PC Tools today revealed that it has identified and disclosed the source code for a new variant of the Kraken bot, also known as 'Bobax'.
And the security vendor told PC Advisor the latest Kraken variant is a serious threat because it employs previously unseen detection-evasion techniques.
Sergei Shevchenko, Senior Malware Researcher, PC Tools, said: "PC Tools is revealing the details of the latest Kraken variant including the new list of domain names as well as the mathematical algorithm used.
"The source code of the Kraken domain name generation algorithm is disclosed in the interests of congregating all the knowledge about this bot so that other security specialists can benefit from it.
"The more collective knowledge security vendors have over this threat, the greater the chance the industry has of defeating it," said Shevchenko.
According to PC Tools' malware researchers, the latest Kraken variant is difficult to spot using traditional signature-based antimalware solutions. The latest variant of Kraken was first intercepted and blocked by behavioural-based antimalware software.
Malware researchers at PC Tools told PC Advisor that the new Kraken variant uses unpredictability to make it more different to spot - hence the relative merits of behavioural antimalware in this instance.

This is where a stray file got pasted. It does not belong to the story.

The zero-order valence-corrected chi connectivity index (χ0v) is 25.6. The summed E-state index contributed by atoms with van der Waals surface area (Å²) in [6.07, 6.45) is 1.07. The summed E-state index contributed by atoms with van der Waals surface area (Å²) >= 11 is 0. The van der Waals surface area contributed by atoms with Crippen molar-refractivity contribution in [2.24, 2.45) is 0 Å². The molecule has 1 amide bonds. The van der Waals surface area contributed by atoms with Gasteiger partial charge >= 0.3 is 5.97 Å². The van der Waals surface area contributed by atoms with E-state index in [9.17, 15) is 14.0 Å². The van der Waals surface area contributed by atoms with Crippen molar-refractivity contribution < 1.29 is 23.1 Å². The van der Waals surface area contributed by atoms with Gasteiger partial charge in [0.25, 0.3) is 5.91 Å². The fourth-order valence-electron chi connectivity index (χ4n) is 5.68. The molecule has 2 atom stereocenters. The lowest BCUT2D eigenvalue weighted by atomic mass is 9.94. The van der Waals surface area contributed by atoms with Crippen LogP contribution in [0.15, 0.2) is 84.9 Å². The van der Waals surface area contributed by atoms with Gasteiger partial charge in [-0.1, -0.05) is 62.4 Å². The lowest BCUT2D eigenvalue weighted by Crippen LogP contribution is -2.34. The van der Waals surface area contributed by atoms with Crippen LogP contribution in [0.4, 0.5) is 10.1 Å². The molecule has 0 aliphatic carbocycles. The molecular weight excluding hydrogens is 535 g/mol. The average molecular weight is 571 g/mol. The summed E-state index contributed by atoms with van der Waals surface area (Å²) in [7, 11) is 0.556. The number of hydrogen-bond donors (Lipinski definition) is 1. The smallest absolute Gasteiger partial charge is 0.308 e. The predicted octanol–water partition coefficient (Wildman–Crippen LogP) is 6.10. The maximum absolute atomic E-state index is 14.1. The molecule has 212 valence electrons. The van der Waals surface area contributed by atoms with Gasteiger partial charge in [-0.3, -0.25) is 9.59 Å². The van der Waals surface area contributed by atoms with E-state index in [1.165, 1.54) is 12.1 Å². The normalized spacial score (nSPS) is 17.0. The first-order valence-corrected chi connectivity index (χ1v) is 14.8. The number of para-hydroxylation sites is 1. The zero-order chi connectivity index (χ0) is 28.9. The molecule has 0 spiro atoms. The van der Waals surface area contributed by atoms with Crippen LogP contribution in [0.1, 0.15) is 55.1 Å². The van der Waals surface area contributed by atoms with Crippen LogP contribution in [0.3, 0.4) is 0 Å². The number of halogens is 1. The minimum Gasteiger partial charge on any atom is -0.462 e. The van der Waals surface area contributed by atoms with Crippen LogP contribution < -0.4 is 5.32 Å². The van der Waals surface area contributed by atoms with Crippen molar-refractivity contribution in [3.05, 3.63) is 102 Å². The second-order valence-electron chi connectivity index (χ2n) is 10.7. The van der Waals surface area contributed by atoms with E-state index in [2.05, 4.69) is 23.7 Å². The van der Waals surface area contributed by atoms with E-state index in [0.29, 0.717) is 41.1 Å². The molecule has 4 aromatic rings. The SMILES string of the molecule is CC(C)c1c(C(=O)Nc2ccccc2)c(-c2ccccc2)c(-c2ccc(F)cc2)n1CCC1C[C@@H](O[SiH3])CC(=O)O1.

But the true benefit of using behavioural rather than signature-based security software is less clear cut, according to Kaspersky Lab. David Emm, senior technology consultant at Kaspersky, last week told PC Advisor that although behavioural software is a very useful part of a multilayered approach to security, in his view signatures retained primary importance.
"With the help of new technologies… it will be possible for a four-fold increase in the number of new signatures to combat the 10-fold increase in the number of new malicious programs," Emm said.
He added: "Such technologies allow one signature to successfully neutralise dozens or even hundreds of different types of malicious programs."
Never the less, both Kaspersky and PC Tools agree that behavioural protection forms a crucial part of your PC's defences. A PC Tools' spokeswoman told us that the company agreed with Kaspersky Lab that a multi-layered approach to security is the way to go. Signature detection would not, for instance, pick up a zero-day attack.
"Signatures are good but not enough. You need behaviour-based too," she said.